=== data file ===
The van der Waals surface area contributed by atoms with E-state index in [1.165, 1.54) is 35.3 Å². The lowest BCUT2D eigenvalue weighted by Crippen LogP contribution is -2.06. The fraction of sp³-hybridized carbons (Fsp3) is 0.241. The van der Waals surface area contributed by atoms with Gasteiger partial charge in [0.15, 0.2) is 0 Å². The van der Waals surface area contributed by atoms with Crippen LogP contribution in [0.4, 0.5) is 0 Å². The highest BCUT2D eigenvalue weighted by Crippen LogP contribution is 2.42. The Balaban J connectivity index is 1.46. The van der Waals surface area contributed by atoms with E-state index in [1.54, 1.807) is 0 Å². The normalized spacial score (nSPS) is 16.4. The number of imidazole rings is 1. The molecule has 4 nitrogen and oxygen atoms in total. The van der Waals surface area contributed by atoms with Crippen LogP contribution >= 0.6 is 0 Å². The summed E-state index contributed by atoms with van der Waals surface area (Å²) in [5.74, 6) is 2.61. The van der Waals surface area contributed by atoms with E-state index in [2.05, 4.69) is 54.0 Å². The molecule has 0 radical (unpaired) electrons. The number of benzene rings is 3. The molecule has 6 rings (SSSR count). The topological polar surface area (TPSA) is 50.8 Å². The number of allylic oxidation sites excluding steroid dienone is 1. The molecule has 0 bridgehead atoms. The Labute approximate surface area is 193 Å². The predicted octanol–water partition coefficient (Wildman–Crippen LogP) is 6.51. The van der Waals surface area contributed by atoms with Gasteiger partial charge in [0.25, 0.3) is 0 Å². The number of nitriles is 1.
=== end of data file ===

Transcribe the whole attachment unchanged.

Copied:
The van der Waals surface area contributed by atoms with E-state index in [1.165, 1.54) is 35.3 Å². The lowest BCUT2D eigenvalue weighted by Crippen LogP contribution is -2.06. The fraction of sp³-hybridized carbons (Fsp3) is 0.241. The van der Waals surface area contributed by atoms with Gasteiger partial charge in [0.15, 0.2) is 0 Å². The van der Waals surface area contributed by atoms with Crippen LogP contribution in [0.4, 0.5) is 0 Å². The highest BCUT2D eigenvalue weighted by Crippen LogP contribution is 2.42. The Balaban J connectivity index is 1.46. The van der Waals surface area contributed by atoms with E-state index in [1.54, 1.807) is 0 Å². The normalized spacial score (nSPS) is 16.4. The number of imidazole rings is 1. The molecule has 4 nitrogen and oxygen atoms in total. The van der Waals surface area contributed by atoms with Crippen LogP contribution >= 0.6 is 0 Å². The summed E-state index contributed by atoms with van der Waals surface area (Å²) in [5.74, 6) is 2.61. The van der Waals surface area contributed by atoms with E-state index in [2.05, 4.69) is 54.0 Å². The molecule has 0 radical (unpaired) electrons. The number of benzene rings is 3. The molecule has 6 rings (SSSR count). The topological polar surface area (TPSA) is 50.8 Å². The number of allylic oxidation sites excluding steroid dienone is 1. The molecule has 0 bridgehead atoms. The Labute approximate surface area is 193 Å². The predicted octanol–water partition coefficient (Wildman–Crippen LogP) is 6.51. The van der Waals surface area contributed by atoms with Gasteiger partial charge in [0.25, 0.3) is 0 Å². The number of nitriles is 1.